When one of my team members presents me with the dilemma of how to get a youth motivated, engaged, and on a path to progress....and nothing seems to be working, I generally offer this advice: 

Sometimes a person wants to help himself, but he doesn’t know how to do it. 

He may feel scared, or alone, or hopeless.  When we want to help a young person to learn to help himself, we have to let that person know that we are here to walk right alongside him.  That means walking up and down the aisles of a grocery store and helping that youth to budget and spend his allotted amount of money for the month.  Or taking a youth down to an apartment, and sitting with him as he negotiates his rental lease. Then, getting on the computer together and helping that youth find cheap (or better yet FREE) furniture for his apartment. 

It takes extra work on our part to walk with youth in their transition from childhood dependency to the world of independent adulthood, teaching them how to “fish”.  But, when you show someone you care, an amazing thing happens…they begin to care more, too.  Because they know that they are not alone, they are not helpless, and even if they’re scared, someone’s there to support them. 

I encourage all of you reading this to lend your support to a young person making that transition to adulthood.  You can do that by visiting our THP-Plus website to learn about our opportunities to get involved as a mentor, volunteer or donor.

There are so many ways to help a youth learn how to fish. We just need more teachers. 

Wednesday, February 29, 2012

Aspiranet Foster Family receives exterior paint job from Lancaster Painting

The Bakers have welcomed 70 children into their home over the last fifteen years. They are giving, patient, kind and forgiving. They accept youth the way they are and help them believe in the limitless possibilities of the future. They give every foster youth tools they need to be their best and prepare them for the twists and turns that life always presents.

Great people like the Bakers deserve recognition for all they've done as foster parents. Thanks to Lancaster Painting of Turlock, that well-deserved recognition came in the form of an exterior paint job valued at $6,000. The Bakers were nominated as recipients of Lancaster Painting's Paint it Forward contest by Aspiranet social workers Sharon Salaiz and Sandra Genova.

Forty community volunteers showed up at the Baker's home Saturday, Feb. 25th ready to paint. In just a few hours, the work was complete. The Baker's home now matches the beauty found inside as they care for foster youth.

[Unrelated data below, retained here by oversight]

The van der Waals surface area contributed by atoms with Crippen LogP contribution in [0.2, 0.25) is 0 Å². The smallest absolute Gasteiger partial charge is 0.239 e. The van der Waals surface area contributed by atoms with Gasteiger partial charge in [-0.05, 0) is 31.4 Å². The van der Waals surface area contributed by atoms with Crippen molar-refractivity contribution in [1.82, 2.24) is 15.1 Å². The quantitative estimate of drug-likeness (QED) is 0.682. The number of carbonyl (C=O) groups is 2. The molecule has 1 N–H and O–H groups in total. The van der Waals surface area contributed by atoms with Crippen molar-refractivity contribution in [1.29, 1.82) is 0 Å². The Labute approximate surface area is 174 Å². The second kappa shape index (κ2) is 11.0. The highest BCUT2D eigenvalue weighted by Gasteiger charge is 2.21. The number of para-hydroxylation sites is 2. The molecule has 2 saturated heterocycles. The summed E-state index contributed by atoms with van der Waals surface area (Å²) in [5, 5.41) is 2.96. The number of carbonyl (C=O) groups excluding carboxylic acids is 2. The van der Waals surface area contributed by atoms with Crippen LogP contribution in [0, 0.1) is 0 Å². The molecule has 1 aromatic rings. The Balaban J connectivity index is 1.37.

Thank you, Lancaster Painting, Light House Communications, Paul's Paint Company and Sherwin-Williams making Paint it Forward a reality.

Please check out the photos from Paint it Forward below:


lunch time!

Taking a water break

Priming the Exterior

Bobbie Baker

Aspiranet Social Workers Sharon and Gina

If you'd like to partner with Aspiranet, please contact us

Thursday, February 16, 2012

Baskets for Bakersfield Wraparound Families

Aspiranet's Wraparound program is a true gem. The name perfectly describes the focus of what we do in this community-based in-home program:

Wrap at-risk families with support to give them tools to stay together and be their best. 

At Wraparound, our facilitators, parent partners and youth support counselors help families become strong, joyful and healthy. We do whatever it takes to give our families the support they need to overcome their challenges and thrive. 

Aspiranet's former employee Gary Simmons appreciates the work we do at Wraparound. During the 2011 holiday season, he approached our Bakersfield office to see how he could provide a donation that would brighten the lives of our families during the often-stressful holiday season. 

Our Wraparound staff had a perfect solution. They met the Simmons family at Wal-mart and loaded up several shopping carts with goodies to help ten Wraparound families. Every basket included a Christmas dinner with all the trimmings, other food and snacks, family-themed games and toys, blankets and hygiene and household items.

The Simmons Family

Gary Simmons Jr and Sr

Aspiranet staff with their shopping carts

The baskets brightened the lives of ten families working very hard to build a healthy home. We're incredibly grateful for the Simmons family for their $2,000 donation to our Wraparound families. We'll never forget your generosity.